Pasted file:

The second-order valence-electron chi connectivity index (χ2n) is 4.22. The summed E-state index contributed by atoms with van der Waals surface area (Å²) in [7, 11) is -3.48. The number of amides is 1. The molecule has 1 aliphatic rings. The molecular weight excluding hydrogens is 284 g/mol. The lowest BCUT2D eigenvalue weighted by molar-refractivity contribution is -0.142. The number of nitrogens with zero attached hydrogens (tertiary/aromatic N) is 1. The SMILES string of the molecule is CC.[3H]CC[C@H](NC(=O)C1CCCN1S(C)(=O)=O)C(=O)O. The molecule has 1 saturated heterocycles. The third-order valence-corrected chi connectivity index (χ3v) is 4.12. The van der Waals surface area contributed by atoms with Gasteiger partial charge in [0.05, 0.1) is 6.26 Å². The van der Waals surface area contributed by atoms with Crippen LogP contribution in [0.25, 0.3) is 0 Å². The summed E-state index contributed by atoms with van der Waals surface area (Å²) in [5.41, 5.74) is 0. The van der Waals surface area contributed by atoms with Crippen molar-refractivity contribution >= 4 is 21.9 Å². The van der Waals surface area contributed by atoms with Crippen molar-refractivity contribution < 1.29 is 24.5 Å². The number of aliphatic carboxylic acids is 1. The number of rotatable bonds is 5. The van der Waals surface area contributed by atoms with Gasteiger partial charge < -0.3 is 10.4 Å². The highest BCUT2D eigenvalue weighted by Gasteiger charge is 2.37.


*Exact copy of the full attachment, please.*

The second-order valence-electron chi connectivity index (χ2n) is 4.22. The summed E-state index contributed by atoms with van der Waals surface area (Å²) in [7, 11) is -3.48. The number of amides is 1. The molecule has 1 aliphatic rings. The molecular weight excluding hydrogens is 284 g/mol. The lowest BCUT2D eigenvalue weighted by molar-refractivity contribution is -0.142. The number of nitrogens with zero attached hydrogens (tertiary/aromatic N) is 1. The SMILES string of the molecule is CC.[3H]CC[C@H](NC(=O)C1CCCN1S(C)(=O)=O)C(=O)O. The molecule has 1 saturated heterocycles. The third-order valence-corrected chi connectivity index (χ3v) is 4.12. The van der Waals surface area contributed by atoms with Gasteiger partial charge in [0.05, 0.1) is 6.26 Å². The van der Waals surface area contributed by atoms with Crippen LogP contribution in [0.25, 0.3) is 0 Å². The summed E-state index contributed by atoms with van der Waals surface area (Å²) in [5.41, 5.74) is 0. The van der Waals surface area contributed by atoms with Crippen molar-refractivity contribution >= 4 is 21.9 Å². The van der Waals surface area contributed by atoms with Crippen molar-refractivity contribution < 1.29 is 24.5 Å². The number of aliphatic carboxylic acids is 1. The number of rotatable bonds is 5. The van der Waals surface area contributed by atoms with Gasteiger partial charge < -0.3 is 10.4 Å². The highest BCUT2D eigenvalue weighted by Gasteiger charge is 2.37.